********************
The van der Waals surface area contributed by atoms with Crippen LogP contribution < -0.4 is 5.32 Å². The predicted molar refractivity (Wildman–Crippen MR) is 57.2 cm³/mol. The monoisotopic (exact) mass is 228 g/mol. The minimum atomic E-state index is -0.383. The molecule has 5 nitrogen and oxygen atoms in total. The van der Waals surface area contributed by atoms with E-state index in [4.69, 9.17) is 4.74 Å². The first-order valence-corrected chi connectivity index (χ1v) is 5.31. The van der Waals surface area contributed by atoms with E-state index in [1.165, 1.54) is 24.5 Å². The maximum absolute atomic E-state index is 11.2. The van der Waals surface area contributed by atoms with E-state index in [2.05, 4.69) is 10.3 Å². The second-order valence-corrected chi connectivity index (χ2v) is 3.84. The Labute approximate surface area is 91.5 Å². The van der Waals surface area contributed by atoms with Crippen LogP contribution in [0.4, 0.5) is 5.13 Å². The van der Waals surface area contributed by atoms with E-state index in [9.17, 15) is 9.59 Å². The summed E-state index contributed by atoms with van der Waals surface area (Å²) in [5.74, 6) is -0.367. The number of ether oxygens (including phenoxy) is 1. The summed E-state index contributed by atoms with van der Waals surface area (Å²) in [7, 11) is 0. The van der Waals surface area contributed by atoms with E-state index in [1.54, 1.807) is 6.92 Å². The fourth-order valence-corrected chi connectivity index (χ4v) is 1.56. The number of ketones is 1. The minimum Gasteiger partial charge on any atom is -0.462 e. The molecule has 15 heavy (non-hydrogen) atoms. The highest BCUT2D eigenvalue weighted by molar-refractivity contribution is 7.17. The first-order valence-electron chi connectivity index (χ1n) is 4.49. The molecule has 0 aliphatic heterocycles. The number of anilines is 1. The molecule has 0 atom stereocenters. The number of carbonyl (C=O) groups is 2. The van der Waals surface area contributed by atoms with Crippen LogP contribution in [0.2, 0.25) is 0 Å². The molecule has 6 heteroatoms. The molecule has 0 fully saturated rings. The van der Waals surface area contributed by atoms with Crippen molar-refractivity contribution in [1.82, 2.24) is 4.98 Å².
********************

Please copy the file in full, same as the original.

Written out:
The van der Waals surface area contributed by atoms with Crippen LogP contribution < -0.4 is 5.32 Å². The predicted molar refractivity (Wildman–Crippen MR) is 57.2 cm³/mol. The monoisotopic (exact) mass is 228 g/mol. The minimum atomic E-state index is -0.383. The molecule has 5 nitrogen and oxygen atoms in total. The van der Waals surface area contributed by atoms with E-state index in [4.69, 9.17) is 4.74 Å². The first-order valence-corrected chi connectivity index (χ1v) is 5.31. The van der Waals surface area contributed by atoms with E-state index in [1.165, 1.54) is 24.5 Å². The maximum absolute atomic E-state index is 11.2. The van der Waals surface area contributed by atoms with E-state index in [2.05, 4.69) is 10.3 Å². The second-order valence-corrected chi connectivity index (χ2v) is 3.84. The Labute approximate surface area is 91.5 Å². The van der Waals surface area contributed by atoms with Crippen LogP contribution in [0.4, 0.5) is 5.13 Å². The van der Waals surface area contributed by atoms with E-state index in [9.17, 15) is 9.59 Å². The summed E-state index contributed by atoms with van der Waals surface area (Å²) in [5.74, 6) is -0.367. The number of ether oxygens (including phenoxy) is 1. The summed E-state index contributed by atoms with van der Waals surface area (Å²) in [7, 11) is 0. The van der Waals surface area contributed by atoms with E-state index in [1.54, 1.807) is 6.92 Å². The fourth-order valence-corrected chi connectivity index (χ4v) is 1.56. The number of ketones is 1. The minimum Gasteiger partial charge on any atom is -0.462 e. The molecule has 15 heavy (non-hydrogen) atoms. The highest BCUT2D eigenvalue weighted by molar-refractivity contribution is 7.17. The first-order valence-electron chi connectivity index (χ1n) is 4.49. The molecule has 0 aliphatic heterocycles. The number of anilines is 1. The molecule has 0 atom stereocenters. The number of carbonyl (C=O) groups is 2. The van der Waals surface area contributed by atoms with Crippen LogP contribution in [0.2, 0.25) is 0 Å². The molecule has 6 heteroatoms. The molecule has 0 fully saturated rings. The van der Waals surface area contributed by atoms with Crippen molar-refractivity contribution in [1.82, 2.24) is 4.98 Å².